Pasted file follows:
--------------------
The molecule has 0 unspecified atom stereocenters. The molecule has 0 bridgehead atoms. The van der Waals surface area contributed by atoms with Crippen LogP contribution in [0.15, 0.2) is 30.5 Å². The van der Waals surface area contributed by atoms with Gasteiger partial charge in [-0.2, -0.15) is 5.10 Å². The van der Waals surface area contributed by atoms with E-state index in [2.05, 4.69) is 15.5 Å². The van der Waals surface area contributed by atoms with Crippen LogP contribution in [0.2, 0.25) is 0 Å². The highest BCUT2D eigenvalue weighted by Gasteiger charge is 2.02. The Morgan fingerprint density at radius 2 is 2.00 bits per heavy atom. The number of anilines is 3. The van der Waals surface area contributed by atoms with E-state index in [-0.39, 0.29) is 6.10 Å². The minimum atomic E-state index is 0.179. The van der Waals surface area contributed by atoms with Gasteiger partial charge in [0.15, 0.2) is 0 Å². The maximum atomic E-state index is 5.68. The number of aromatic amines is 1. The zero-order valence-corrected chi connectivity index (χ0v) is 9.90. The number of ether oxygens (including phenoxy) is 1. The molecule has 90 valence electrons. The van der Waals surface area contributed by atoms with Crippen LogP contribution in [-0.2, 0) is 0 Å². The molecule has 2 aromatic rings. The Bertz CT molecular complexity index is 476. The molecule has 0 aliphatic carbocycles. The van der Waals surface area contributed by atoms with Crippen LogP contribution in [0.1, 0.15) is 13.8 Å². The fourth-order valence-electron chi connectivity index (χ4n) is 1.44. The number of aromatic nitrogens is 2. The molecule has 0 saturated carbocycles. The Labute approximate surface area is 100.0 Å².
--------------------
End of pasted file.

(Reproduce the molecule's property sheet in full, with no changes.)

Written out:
The molecule has 0 unspecified atom stereocenters. The molecule has 0 bridgehead atoms. The van der Waals surface area contributed by atoms with Crippen LogP contribution in [0.15, 0.2) is 30.5 Å². The van der Waals surface area contributed by atoms with Gasteiger partial charge in [-0.2, -0.15) is 5.10 Å². The van der Waals surface area contributed by atoms with E-state index in [2.05, 4.69) is 15.5 Å². The van der Waals surface area contributed by atoms with Crippen LogP contribution in [0.2, 0.25) is 0 Å². The highest BCUT2D eigenvalue weighted by Gasteiger charge is 2.02. The Morgan fingerprint density at radius 2 is 2.00 bits per heavy atom. The number of anilines is 3. The van der Waals surface area contributed by atoms with E-state index in [-0.39, 0.29) is 6.10 Å². The minimum atomic E-state index is 0.179. The van der Waals surface area contributed by atoms with Gasteiger partial charge in [0.15, 0.2) is 0 Å². The maximum atomic E-state index is 5.68. The number of aromatic amines is 1. The zero-order valence-corrected chi connectivity index (χ0v) is 9.90. The number of ether oxygens (including phenoxy) is 1. The molecule has 90 valence electrons. The van der Waals surface area contributed by atoms with Crippen LogP contribution in [-0.2, 0) is 0 Å². The molecule has 2 aromatic rings. The Bertz CT molecular complexity index is 476. The molecule has 0 aliphatic carbocycles. The van der Waals surface area contributed by atoms with Crippen LogP contribution in [0.1, 0.15) is 13.8 Å². The fourth-order valence-electron chi connectivity index (χ4n) is 1.44. The number of aromatic nitrogens is 2. The molecule has 0 saturated carbocycles. The Labute approximate surface area is 100.0 Å².